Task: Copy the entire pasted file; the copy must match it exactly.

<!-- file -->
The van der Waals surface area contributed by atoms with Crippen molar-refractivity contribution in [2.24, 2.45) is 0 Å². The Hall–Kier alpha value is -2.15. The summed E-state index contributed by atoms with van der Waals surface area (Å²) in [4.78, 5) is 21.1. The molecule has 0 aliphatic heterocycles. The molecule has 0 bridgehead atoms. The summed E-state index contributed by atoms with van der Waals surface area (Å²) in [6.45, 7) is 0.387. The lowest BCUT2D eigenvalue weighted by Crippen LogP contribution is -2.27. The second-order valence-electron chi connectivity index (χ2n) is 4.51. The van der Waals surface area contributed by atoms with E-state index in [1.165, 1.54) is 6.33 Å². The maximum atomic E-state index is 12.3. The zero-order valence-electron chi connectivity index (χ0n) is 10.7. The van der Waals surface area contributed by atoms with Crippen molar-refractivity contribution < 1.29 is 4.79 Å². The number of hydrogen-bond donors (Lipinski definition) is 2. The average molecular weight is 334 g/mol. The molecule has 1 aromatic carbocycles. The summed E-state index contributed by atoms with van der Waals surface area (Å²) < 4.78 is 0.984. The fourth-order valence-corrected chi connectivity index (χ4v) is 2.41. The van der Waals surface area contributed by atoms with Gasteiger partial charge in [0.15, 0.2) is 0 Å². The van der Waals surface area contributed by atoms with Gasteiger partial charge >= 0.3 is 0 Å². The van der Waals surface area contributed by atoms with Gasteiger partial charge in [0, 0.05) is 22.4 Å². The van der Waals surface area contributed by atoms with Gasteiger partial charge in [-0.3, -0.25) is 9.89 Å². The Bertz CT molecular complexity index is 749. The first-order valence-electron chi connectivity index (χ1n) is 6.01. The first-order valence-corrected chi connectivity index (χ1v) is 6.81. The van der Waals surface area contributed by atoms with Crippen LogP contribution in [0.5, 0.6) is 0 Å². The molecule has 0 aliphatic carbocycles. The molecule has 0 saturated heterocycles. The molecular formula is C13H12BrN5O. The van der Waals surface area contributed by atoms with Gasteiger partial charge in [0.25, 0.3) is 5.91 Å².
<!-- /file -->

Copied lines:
The van der Waals surface area contributed by atoms with Crippen molar-refractivity contribution in [2.24, 2.45) is 0 Å². The Hall–Kier alpha value is -2.15. The summed E-state index contributed by atoms with van der Waals surface area (Å²) in [4.78, 5) is 21.1. The molecule has 0 aliphatic heterocycles. The molecule has 0 bridgehead atoms. The summed E-state index contributed by atoms with van der Waals surface area (Å²) in [6.45, 7) is 0.387. The lowest BCUT2D eigenvalue weighted by Crippen LogP contribution is -2.27. The second-order valence-electron chi connectivity index (χ2n) is 4.51. The van der Waals surface area contributed by atoms with E-state index in [1.165, 1.54) is 6.33 Å². The maximum atomic E-state index is 12.3. The zero-order valence-electron chi connectivity index (χ0n) is 10.7. The van der Waals surface area contributed by atoms with Crippen molar-refractivity contribution < 1.29 is 4.79 Å². The number of hydrogen-bond donors (Lipinski definition) is 2. The average molecular weight is 334 g/mol. The molecule has 1 aromatic carbocycles. The summed E-state index contributed by atoms with van der Waals surface area (Å²) < 4.78 is 0.984. The fourth-order valence-corrected chi connectivity index (χ4v) is 2.41. The van der Waals surface area contributed by atoms with Gasteiger partial charge in [0.15, 0.2) is 0 Å². The van der Waals surface area contributed by atoms with Gasteiger partial charge >= 0.3 is 0 Å². The van der Waals surface area contributed by atoms with Gasteiger partial charge in [0, 0.05) is 22.4 Å². The van der Waals surface area contributed by atoms with Gasteiger partial charge in [-0.3, -0.25) is 9.89 Å². The Bertz CT molecular complexity index is 749. The first-order valence-electron chi connectivity index (χ1n) is 6.01. The first-order valence-corrected chi connectivity index (χ1v) is 6.81. The van der Waals surface area contributed by atoms with Crippen LogP contribution in [0.5, 0.6) is 0 Å². The molecule has 0 aliphatic carbocycles. The molecule has 0 saturated heterocycles. The molecular formula is C13H12BrN5O. The van der Waals surface area contributed by atoms with Gasteiger partial charge in [0.25, 0.3) is 5.91 Å².